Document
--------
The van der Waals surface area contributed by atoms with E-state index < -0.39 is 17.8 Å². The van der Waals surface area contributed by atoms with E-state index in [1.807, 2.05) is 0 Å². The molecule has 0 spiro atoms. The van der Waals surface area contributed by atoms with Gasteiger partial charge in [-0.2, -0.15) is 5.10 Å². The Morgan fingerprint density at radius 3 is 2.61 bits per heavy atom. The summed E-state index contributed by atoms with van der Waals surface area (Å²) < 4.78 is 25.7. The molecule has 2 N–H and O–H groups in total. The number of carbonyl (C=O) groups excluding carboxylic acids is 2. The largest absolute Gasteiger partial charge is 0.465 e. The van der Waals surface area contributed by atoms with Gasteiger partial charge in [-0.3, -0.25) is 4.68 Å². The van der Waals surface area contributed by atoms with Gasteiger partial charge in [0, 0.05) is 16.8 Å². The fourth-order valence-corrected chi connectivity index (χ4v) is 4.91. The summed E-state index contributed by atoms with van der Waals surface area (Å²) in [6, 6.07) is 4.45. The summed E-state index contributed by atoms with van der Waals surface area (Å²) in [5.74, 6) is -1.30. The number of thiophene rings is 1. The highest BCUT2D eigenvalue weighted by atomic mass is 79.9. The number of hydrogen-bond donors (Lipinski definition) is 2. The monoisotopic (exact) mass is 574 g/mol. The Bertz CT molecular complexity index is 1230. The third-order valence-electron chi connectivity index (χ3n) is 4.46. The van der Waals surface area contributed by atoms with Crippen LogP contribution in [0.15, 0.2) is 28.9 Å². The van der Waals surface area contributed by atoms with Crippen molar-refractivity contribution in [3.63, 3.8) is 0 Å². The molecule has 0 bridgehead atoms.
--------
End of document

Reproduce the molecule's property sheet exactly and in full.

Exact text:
The van der Waals surface area contributed by atoms with E-state index < -0.39 is 17.8 Å². The van der Waals surface area contributed by atoms with E-state index in [1.807, 2.05) is 0 Å². The molecule has 0 spiro atoms. The van der Waals surface area contributed by atoms with Gasteiger partial charge in [-0.2, -0.15) is 5.10 Å². The Morgan fingerprint density at radius 3 is 2.61 bits per heavy atom. The summed E-state index contributed by atoms with van der Waals surface area (Å²) < 4.78 is 25.7. The molecule has 2 N–H and O–H groups in total. The number of carbonyl (C=O) groups excluding carboxylic acids is 2. The largest absolute Gasteiger partial charge is 0.465 e. The van der Waals surface area contributed by atoms with Gasteiger partial charge in [-0.3, -0.25) is 4.68 Å². The van der Waals surface area contributed by atoms with Gasteiger partial charge in [0, 0.05) is 16.8 Å². The fourth-order valence-corrected chi connectivity index (χ4v) is 4.91. The summed E-state index contributed by atoms with van der Waals surface area (Å²) in [6, 6.07) is 4.45. The summed E-state index contributed by atoms with van der Waals surface area (Å²) in [5.74, 6) is -1.30. The number of thiophene rings is 1. The highest BCUT2D eigenvalue weighted by atomic mass is 79.9. The number of hydrogen-bond donors (Lipinski definition) is 2. The monoisotopic (exact) mass is 574 g/mol. The Bertz CT molecular complexity index is 1230. The third-order valence-electron chi connectivity index (χ3n) is 4.46. The van der Waals surface area contributed by atoms with Crippen LogP contribution in [0.15, 0.2) is 28.9 Å². The van der Waals surface area contributed by atoms with Crippen molar-refractivity contribution in [3.63, 3.8) is 0 Å². The molecule has 0 bridgehead atoms.